SellCell’s analysis is based on averaged trade-in values from over 40 buyback vendors. The data shows that the iPhone 14 and iPhone 14 Plus are performing poorly in terms of value retention, depreciating twice as much as the iPhone 13 and iPhone 13 mini in the same 10-day period after launch. In the 10 days after launch, the standard iPhone 14 models lost 38.4 percent of their value on average, over double the 18.2 percent depreciation of the iPhone 13 models in the same timeframe last year.
The 512GB iPhone 14 is the worst-performing model, depreciating 40.3 percent during the 10 days after launch. Last year, the 512GB iPhone 13 mini was Apple’s fastest depreciating model, losing 29.8 percent of its value 10 days after launch, followed by the 512GB iPhone 13, which lost 27.2 percent of its value.
While the iPhone 14 Plus is not yet available, aftermarket prices for the device are already in place, showing an expected average depreciation of 38.6 percent for the device. Naturally, this is subject to change once the device is available and the market can better evaluate demand.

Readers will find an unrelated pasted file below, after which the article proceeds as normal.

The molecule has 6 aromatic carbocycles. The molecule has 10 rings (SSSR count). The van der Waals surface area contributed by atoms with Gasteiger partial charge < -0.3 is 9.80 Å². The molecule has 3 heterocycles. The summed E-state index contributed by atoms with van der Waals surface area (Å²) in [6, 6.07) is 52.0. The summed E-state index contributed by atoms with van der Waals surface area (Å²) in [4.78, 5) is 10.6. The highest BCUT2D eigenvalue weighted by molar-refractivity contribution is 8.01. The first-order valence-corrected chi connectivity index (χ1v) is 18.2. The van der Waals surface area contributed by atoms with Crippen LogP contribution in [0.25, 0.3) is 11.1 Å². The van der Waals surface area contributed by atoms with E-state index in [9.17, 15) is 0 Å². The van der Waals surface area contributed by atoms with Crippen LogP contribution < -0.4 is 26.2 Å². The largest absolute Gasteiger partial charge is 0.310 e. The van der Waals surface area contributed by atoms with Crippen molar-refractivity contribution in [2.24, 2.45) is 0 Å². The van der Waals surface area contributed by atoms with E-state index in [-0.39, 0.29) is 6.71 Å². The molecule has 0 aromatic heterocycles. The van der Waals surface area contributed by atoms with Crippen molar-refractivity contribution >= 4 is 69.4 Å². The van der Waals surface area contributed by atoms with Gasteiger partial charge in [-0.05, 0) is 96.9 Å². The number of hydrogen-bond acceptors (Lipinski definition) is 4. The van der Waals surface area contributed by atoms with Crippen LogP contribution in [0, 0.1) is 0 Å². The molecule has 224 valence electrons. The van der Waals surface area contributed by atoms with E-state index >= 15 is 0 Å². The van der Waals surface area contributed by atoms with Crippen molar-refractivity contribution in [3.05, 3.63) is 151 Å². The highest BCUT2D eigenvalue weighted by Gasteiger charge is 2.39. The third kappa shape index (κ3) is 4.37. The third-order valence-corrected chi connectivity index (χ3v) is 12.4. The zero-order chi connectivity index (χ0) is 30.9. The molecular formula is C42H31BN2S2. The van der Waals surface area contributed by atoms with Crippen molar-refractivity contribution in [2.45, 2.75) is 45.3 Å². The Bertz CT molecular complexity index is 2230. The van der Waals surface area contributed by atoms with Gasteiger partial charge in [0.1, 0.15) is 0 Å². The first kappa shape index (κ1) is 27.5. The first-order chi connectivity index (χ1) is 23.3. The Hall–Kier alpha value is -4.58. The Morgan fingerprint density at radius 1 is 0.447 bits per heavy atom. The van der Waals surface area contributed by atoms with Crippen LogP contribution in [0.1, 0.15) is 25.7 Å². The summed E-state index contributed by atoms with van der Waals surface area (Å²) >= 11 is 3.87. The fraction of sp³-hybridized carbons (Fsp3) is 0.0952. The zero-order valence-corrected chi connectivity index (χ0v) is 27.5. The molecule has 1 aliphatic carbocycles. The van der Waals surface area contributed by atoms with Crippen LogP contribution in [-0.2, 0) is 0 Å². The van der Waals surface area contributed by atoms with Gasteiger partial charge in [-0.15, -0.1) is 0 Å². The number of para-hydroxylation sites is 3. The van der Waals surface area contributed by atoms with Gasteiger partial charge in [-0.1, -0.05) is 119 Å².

The situation is markedly better for the iPhone 14 Pro Max, which has depreciated by just 19.6 percent. This is 1.8 percent better than last year’s iPhone 13 Pro Max in the 10 days after launch. With deprecation of 18.2 percent, the 512GB iPhone 14 Pro Max is the best-performing model overall, compared to the 256GB iPhone 13 from last year, which lost just 9.9 percent of its value. As a whole, the iPhone 14 Pro and iPhone 14 Pro Max are depreciating at a similar rate to the iPhone 13 Pro and iPhone 13 Pro Max, indicating similar strong demand.
The information is in line with multiple other reports claiming that there is low demand for the iPhone 14 and iPhone 14 Plus. Earlier today, display analyst Ross Young tweeted that panel orders for the iPhone 14 are down 38 percent versus the iPhone 13 at the same time last year. He added that iPhone 14 Pro Max panel orders are up 18 percent compared to the iPhone 13 Pro Max.
Shortly after launch, Apple analyst Ming-Chi Kuo said that demand for the two devices is “lackluster,” with worse pre-order results than the third-generation iPhone SE and the iPhone 13 mini. He went as far as to claim that “Apple’s product segmentation strategy for standard models fails this year” and Apple is believed to have shelved plans to increase production of the two devices. On the other hand, the iPhone 14 Pro and iPhone 14 Pro Max continue to see high demand.
This article, “More Signs of Low iPhone 14 Demand Emerge Across Resale Market and Supply Chain” first appeared on MacRumors.com
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